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Admittedly, cepezed does often hark back to the principles and methodologies devised and developed in other projects, but it designs the details for every project and at every location within the project from scratch. Not only that, in both the drawings and the specifications, the bureau works out

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the details down to the very last screw. As a result, there is little room for tolerance during prefabrication and implementation. Not only is there a need for strict measurements, the number of possibilities for alternative materials and solutions is limited; the integrality of the design means that a modification at one location can have significant consequences for connections elsewhere in the building. If there are any doubts about the feasibility or aesthetics of crucial solutions, cepezed makes projections, mock-ups and test models for verification purposes during the preparatory phase. The results always appear amazingly simple and make cepezed buildings a pleasure to look at, to linger in and to use.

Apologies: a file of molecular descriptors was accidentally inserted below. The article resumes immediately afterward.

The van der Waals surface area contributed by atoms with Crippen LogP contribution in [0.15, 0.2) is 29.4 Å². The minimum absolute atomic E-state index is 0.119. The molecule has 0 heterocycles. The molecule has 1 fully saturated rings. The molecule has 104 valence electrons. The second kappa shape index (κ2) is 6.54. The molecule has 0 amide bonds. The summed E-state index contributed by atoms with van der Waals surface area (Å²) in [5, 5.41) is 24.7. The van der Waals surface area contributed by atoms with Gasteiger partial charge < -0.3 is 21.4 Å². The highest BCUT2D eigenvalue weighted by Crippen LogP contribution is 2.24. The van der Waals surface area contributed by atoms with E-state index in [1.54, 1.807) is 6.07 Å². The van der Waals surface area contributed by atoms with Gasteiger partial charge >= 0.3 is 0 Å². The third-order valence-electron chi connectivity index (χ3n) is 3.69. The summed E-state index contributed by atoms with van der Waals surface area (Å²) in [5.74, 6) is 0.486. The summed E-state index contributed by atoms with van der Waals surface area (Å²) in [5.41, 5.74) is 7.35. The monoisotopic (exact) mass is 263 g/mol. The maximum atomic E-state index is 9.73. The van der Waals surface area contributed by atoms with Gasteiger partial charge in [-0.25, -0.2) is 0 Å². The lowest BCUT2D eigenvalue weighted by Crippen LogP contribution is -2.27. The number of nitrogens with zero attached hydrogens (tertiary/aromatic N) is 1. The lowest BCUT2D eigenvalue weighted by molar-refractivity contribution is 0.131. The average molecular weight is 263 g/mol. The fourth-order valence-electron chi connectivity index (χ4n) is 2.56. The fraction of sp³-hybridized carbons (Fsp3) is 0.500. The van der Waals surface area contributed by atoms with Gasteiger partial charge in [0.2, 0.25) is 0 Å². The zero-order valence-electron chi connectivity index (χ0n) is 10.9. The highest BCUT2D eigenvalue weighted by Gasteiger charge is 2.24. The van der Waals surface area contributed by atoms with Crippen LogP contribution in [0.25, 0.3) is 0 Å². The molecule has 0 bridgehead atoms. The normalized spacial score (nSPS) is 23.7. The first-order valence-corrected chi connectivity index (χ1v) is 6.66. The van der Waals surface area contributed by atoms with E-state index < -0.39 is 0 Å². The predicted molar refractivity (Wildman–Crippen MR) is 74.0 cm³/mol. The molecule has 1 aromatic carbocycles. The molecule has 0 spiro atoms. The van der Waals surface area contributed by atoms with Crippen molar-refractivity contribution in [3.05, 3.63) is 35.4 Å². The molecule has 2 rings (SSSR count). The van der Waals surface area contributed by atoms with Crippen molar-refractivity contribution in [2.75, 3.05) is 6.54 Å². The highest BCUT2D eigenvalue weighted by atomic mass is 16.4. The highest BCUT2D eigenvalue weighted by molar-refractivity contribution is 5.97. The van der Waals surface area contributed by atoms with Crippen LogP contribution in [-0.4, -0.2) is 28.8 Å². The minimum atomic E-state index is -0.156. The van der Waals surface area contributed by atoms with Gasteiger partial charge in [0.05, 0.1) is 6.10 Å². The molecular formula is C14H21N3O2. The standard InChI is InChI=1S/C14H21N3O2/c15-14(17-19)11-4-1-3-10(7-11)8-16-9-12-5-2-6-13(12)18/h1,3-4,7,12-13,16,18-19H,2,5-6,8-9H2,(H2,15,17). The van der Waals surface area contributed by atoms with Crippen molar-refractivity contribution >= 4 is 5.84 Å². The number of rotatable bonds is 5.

the work of cepezed in detail